DETROIT -- A final edition of musings and observations from the 40th game in the NFL's annual Roman Numeraled affair:
I suppose Joey Porter had the last laugh on Sunday night, since Pittsburgh won, but with just three tackles and no game-changing plays of any sort, it was a pretty quiet Super Bowl for the Steelers linebacker. Especially after he enjoyed such a noisy week.
Even with his killer case of the drops, Porter's nemesis, Seahawks tight end Jerramy Stevens, did wind up scoring Seattle's only touchdown on a 16-yard reception in the third quarter. In all, Stevens had three grabs for 25 yards -- and three drops.
Let's give it up for BillCowher's "Christopher Columbus speech,'' which he delivered to his Steelers when they lost three in a row to fall to 7-5, and on the brink of being a non-factor in the AFC wild-card playoff chase. They responded with eight consecutive wins and a Super Bowl title.
Columbus was told the world was flat. The Steelers were told they were toast. You get the analogy, don't you? And you thought football coaches couldn't motivate highly-paid professional athletes any more.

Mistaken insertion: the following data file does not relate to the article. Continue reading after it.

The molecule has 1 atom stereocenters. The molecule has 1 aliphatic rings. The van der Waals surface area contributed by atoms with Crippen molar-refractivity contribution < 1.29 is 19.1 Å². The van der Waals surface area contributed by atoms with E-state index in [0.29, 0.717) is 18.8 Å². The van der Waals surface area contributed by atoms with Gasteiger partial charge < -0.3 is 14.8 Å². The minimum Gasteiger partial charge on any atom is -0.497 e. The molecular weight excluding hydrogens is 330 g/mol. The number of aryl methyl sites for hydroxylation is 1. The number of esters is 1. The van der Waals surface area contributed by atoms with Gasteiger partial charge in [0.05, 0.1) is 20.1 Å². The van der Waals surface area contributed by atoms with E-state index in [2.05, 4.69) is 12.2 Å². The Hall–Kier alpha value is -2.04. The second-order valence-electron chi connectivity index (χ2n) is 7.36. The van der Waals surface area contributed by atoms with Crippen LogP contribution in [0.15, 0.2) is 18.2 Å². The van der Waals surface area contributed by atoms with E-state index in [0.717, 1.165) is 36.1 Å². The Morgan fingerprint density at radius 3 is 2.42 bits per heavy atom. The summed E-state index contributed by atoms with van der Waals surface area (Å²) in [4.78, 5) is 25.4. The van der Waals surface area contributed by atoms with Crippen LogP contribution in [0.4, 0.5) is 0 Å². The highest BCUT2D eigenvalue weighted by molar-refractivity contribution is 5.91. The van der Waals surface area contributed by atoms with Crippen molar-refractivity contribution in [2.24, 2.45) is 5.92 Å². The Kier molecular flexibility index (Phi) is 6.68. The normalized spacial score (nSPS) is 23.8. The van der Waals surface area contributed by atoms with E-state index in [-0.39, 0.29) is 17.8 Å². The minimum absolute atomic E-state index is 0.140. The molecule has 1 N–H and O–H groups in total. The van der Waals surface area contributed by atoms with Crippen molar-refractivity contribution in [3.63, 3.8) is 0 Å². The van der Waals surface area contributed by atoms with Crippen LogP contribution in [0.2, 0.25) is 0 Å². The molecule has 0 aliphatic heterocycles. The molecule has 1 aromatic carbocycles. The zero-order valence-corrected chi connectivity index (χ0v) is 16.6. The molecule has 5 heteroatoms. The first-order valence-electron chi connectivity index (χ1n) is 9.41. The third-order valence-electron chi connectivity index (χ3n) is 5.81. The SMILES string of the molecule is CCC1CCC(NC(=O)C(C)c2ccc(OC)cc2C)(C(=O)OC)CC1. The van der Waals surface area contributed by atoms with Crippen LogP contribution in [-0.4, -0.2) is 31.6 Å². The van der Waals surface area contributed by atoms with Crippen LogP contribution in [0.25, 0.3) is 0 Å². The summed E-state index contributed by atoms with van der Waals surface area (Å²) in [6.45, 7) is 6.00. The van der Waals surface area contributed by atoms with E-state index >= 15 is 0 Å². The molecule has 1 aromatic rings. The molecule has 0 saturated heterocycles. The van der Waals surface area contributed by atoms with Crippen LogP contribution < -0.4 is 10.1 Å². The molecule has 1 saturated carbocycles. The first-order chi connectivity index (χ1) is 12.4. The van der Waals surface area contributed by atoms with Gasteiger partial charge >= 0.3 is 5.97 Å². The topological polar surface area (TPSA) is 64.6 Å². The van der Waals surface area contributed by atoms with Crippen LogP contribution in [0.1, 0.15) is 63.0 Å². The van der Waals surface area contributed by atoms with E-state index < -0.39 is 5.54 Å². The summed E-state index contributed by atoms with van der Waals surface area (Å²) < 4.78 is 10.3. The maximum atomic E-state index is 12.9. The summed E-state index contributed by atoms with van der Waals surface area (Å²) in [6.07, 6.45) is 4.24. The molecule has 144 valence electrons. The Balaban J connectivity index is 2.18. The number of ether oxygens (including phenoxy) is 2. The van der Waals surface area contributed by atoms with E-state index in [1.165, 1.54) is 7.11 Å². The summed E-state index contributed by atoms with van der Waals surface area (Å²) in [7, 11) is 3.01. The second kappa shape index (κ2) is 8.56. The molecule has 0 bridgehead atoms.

So much for my theory that Steelers quarterback Ben Roethlisberger wouldn't find the Super Bowl to be too big for him. Big Ben's two interceptions both hurt, but his second one -- by Seattle cornerback Kelly Herndon -- single-handedly kept the Seahawks in the game for about a quarter longer than they should have been.
Roethlisberger had a sickly 22.6 passer rating -- which was 128.7 points behind AntwaanRandleEl's perfect 158.3 -- and his nine completions went to just four different receivers. Only two Pittsburgh receivers, Hines Ward and Randle El, caught more than one pass.
And I'm still not convinced Roethlisberger got into the end zone on his 1-yard touchdown run late in the first half.
That was one pretty touchdown pass that Randle El threw to Ward. With the dearth of quarterbacking in this league, you wonder if somebody could use an arm like that on their roster. The Steelers have a receiver who can really throw (Randle El), and the Seahawks have a quarterback who can really catch the ball (Senaca Wallace).
Jerome Bettis, on the definitiveness of his impending retirement after 13 NFL seasons: "It's official like the referee's whistle.''
Any chance we could get similar clarity out Brett Favre -- one way or another -- in the coming two months?
Now that the Steelers have won, we can finally and thankfully put to rest that lame "One for the thumb'' campaign that folks in Pittsburgh started in 1980, after winning four rings in the six-season span of 1974-79.
"You've never heard me saying 'One for the thumb,''' Steelers owner Dan Rooney said last week. "This is a new team, a new group of players and coaches. We just want to win this one. Never mind all that thumb stuff.''